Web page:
Flying visits

A poem about welcome guests…

 

Like an early fall of festive snow
Sent from a flat, blank sky;
Bringing a gentle, momentary reshaping
And bright retouching of our world.

An altered light and shift in sounds;
A different music to our ears.
Old things recast and seen afresh;
New footprints and angel-wings on familiar ground.

The everyday briefly suspended;
A borrowed grace, all too quickly gone –
Leaving us wistful, wishing for more
But enriched, and warmed right through.

 

This week, we’ve had the privilege and pleasure of being a host family in a long-established, highly successful exchange between the music department at our daughter’s school, and its counterpart at a school in Germany. As is customary, the visitors performed alongside our youngsters in the town’s main church at our school’s Carol Service, which is open to the whole community (it’s also recorded live by the local radio station, which then broadcasts it on Christmas Eve). It’s always a wonderful, moving occasion, made all the more poignant this year by the dreadful events in Berlin, which had unfolded the previous evening. Our guest (whose family generously hosted our daughter on the exchange’s ‘away’ leg back in July) was absolutely delightful and quickly became part of the household; we’re already looking forward to seeing her again this time next year.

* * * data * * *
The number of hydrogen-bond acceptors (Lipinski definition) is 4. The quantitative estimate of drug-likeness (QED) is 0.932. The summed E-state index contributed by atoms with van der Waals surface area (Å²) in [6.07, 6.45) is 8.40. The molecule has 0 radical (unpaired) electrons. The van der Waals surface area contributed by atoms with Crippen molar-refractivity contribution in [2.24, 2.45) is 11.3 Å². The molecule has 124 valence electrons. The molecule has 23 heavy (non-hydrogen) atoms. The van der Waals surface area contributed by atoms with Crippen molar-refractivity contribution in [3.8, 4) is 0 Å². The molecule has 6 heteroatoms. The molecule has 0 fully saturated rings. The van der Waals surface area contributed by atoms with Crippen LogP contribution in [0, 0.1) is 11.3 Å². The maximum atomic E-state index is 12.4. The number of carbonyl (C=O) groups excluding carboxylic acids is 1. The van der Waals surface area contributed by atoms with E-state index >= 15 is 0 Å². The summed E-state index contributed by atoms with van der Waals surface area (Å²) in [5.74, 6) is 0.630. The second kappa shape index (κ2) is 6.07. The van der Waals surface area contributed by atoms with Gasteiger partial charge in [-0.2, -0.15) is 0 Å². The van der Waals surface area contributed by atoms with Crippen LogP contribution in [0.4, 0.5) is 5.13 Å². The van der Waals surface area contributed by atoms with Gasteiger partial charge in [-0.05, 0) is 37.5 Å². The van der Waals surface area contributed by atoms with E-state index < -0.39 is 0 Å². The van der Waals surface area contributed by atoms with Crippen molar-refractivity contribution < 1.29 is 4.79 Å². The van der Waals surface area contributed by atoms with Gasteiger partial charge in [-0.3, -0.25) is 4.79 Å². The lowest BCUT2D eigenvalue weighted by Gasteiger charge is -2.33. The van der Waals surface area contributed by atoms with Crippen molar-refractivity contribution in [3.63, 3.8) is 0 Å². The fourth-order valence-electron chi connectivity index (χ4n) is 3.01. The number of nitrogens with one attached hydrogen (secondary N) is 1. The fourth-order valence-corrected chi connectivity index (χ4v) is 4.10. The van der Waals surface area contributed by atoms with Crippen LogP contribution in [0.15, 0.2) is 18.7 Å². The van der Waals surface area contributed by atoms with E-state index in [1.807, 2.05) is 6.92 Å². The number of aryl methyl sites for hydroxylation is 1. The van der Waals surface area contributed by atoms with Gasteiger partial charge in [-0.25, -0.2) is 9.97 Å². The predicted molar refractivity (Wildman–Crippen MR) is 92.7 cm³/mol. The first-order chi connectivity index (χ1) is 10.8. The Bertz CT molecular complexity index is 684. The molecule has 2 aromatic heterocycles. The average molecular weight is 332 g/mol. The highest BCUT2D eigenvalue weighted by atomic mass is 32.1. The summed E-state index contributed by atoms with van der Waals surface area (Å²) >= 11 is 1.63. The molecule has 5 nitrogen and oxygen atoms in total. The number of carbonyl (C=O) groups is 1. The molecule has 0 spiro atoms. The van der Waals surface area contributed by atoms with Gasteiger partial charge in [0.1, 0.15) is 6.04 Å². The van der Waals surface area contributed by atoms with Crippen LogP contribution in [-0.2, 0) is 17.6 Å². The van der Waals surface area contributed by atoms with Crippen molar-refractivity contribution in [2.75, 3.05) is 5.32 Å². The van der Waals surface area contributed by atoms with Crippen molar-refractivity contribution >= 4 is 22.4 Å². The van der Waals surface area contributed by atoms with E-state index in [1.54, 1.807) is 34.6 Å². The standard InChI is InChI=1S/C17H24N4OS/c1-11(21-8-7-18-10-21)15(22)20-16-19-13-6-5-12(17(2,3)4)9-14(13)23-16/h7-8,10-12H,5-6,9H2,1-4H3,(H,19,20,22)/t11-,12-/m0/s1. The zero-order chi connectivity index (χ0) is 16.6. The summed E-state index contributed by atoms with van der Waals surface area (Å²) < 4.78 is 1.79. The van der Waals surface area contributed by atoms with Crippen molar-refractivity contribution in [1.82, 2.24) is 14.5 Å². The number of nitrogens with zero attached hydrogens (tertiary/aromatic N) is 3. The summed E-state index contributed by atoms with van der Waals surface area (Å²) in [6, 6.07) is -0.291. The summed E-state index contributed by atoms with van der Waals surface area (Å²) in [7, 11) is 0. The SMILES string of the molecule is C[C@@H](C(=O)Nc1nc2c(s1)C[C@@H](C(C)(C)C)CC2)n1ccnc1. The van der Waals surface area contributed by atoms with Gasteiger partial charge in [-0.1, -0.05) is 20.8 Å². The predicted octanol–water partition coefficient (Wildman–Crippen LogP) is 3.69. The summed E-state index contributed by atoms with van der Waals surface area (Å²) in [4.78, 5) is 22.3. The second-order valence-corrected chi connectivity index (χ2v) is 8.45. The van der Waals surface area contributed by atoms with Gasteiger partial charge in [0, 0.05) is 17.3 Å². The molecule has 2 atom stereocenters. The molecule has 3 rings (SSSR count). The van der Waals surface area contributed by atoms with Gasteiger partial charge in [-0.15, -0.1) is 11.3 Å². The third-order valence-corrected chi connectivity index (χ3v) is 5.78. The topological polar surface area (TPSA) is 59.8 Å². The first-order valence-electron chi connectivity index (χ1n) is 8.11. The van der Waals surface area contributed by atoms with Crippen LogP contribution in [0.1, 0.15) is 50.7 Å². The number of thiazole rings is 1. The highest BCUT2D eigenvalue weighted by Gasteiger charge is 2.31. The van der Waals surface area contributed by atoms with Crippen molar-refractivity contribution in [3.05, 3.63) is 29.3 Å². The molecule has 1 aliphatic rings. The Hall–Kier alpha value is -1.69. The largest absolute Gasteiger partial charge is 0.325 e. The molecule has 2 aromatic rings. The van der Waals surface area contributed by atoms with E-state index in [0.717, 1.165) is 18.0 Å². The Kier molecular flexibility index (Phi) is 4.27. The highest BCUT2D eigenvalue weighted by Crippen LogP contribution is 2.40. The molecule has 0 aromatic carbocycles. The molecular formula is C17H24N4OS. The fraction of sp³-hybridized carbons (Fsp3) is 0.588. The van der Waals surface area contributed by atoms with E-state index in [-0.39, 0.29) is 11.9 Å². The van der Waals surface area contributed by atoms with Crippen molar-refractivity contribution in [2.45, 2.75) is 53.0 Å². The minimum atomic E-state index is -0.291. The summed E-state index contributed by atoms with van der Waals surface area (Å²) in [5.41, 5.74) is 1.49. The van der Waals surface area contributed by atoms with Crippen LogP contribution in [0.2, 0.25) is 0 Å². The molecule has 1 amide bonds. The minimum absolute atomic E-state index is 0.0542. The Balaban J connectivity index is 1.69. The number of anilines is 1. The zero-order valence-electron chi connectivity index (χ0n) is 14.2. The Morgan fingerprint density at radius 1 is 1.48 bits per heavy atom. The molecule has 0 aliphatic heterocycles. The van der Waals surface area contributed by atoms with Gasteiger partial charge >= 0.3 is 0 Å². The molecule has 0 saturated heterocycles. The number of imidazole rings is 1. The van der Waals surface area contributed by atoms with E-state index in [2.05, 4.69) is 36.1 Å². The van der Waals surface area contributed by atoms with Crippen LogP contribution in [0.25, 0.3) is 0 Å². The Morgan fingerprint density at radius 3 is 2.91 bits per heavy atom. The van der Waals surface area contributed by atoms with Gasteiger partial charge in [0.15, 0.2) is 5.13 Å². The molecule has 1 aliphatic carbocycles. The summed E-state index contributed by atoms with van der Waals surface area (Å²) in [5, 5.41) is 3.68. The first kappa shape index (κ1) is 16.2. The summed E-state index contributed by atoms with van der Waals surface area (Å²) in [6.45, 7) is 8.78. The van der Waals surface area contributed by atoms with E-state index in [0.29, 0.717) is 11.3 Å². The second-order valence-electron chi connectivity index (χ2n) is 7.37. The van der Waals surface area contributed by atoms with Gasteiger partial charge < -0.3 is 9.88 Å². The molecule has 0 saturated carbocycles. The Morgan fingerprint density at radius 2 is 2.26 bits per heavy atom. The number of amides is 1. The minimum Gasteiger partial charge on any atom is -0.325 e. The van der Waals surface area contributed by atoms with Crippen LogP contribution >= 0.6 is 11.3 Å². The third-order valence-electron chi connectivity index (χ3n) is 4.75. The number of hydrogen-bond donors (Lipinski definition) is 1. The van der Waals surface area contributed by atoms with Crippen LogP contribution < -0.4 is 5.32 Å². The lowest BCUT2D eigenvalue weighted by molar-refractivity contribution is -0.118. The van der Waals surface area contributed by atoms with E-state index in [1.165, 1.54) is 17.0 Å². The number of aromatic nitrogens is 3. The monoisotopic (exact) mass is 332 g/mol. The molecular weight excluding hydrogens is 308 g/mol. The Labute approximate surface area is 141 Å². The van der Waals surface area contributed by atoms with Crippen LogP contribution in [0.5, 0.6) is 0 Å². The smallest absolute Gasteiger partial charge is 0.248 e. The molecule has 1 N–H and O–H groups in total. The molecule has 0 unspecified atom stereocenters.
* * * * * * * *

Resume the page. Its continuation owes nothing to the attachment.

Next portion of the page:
Frohe Weihnachten, one and all. N.

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Solstice

We shiver in a sunless solstice, soaked in rain
Whipped in on winds from the western sea;
The country cloaked in colourless cloud,
All mirth a memory, all merriment a mockery.
The fire flickers, the flame faint and fitful
As the cold comes creeping closer
And the little light that’s left to us is lost.
Our dreams are done. Dark days indeed.

Darkness falls

Night was never so long as this
As we stand, at bay, behind our white walls
Gazing out over a cold black sea
To where the golden lights still sparkle warmly:

No wish or need to look behind us,
Certain that a brooding sky
Is bloodied now from east to west
By the glow of distant fires

While those that set them have slipped away
And those that stand in hope beside them
Feel no warmth, see only shadows;

And we who wait and watch, aghast
Are robbed of any way or will
To try to put them out.

 

 

We’ve almost reached the Winter Solstice, and the shortest day (or longest night) of the year. Normally, I’d be eagerly awaiting this moment when, slowly but surely, the daylight hours start to lengthen again; but this year, it feels as though a darkness has settled permanently over these islands, and I’m not sure what to expect or hope for in the months ahead. We are, indeed, a benighted country. N.